A Maryland angler’s epic battle with a giant thresher shark could be one for the record books, but regardless it was a day on the water Nick Skidmore will never forget.
“The fight took 2 hours and 20 minutes, the shark breached several times, and it was an amazing sight,” Skidmore, who was fishing with friends in a weekend tournament, told USA Today.
The thresher shark, caught Friday, tipped the scale at 644.9 pounds. That beats the state record, set in 2009, by two pounds.
However, because the shark was dispatched alongside the boat with a gun, the catch might not qualify for a state record.
International Game Fish Assn. rules state that fish that are shot cannot qualify for IGFA records.
But it remains unclear whether the Maryland Department of Natural Resources will adhere to IGFA rules, in this case, and deny Skidmore a state record.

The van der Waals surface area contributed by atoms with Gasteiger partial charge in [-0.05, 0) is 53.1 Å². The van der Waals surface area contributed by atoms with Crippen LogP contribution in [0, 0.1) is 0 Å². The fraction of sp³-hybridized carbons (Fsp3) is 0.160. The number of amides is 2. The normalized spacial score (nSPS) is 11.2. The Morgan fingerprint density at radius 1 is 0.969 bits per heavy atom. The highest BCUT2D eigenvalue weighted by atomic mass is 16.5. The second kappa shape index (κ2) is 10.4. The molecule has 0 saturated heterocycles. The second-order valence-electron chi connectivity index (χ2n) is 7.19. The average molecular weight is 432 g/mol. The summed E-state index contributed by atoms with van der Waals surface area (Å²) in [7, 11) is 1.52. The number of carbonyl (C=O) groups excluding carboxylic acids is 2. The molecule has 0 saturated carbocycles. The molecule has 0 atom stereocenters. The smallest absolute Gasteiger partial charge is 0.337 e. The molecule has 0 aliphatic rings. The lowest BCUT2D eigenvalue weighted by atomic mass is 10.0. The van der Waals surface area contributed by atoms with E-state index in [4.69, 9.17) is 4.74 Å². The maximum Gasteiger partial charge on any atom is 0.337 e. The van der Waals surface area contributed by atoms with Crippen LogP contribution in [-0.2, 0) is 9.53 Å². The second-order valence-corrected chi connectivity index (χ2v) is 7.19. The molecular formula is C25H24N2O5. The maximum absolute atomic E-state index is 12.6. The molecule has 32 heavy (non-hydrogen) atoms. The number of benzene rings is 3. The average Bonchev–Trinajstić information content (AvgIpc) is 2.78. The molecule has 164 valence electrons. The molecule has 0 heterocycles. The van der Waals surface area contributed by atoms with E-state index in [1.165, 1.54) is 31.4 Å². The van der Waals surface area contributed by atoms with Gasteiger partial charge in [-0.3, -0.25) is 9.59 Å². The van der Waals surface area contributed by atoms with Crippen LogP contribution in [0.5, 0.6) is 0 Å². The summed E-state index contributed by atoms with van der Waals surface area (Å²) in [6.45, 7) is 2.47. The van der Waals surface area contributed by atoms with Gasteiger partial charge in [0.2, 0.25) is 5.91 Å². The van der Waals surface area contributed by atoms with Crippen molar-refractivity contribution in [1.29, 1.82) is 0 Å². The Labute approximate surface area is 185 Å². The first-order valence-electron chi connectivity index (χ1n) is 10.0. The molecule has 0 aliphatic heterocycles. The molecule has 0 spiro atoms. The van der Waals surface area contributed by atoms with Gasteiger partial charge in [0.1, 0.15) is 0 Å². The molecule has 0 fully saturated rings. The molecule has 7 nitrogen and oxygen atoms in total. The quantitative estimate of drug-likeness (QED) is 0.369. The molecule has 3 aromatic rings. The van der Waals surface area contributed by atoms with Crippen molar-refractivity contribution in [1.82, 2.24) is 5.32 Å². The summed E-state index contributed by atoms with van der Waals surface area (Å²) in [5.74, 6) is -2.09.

Skidmore said the DNR has suggested that he apply for record consideration, keeping his hopes alive.
“I would love for it to be a record, but at the same time I understand the rules,” the angler said. “But I would do it all the same if I had to do it again.”
Skidmore explained that the alternative, once he decided to keep the shark, was to drag it behind the boat in what he considered a less-humane method of killing the shark.
Plus, the shark’s dangerous tail fin alone measured 8 feet. Thresher sharks use their flexible tail fins to whip and slice through schooling baitfish. Handling large sharks alive, Skidmore said, “can get out of hand real quick.”
Thresher sharks are not protected in Maryland waters, and the catch earned Skidmore first place in the thresher shark category of the Mako Mania Tournament out of Ocean City.
He and his team, Fishful Thinking, had ventured 60 miles offshore in Skidmore’s 25-foot boat to target mako sharks and thresher sharks.
The thresher shark was baited with a mackerel fillet, and the anglers were astonished to discover that the shark, including its tail fin, was nearly 20 feet long.
The shark was too heavy to be hoisted onto the boat, so it was tied alongside the vessel and towed to port, where a crowd had gathered to witness the weigh-in.
Skidmore, a lifelong angler, said it was the largest fish he had ever seen.
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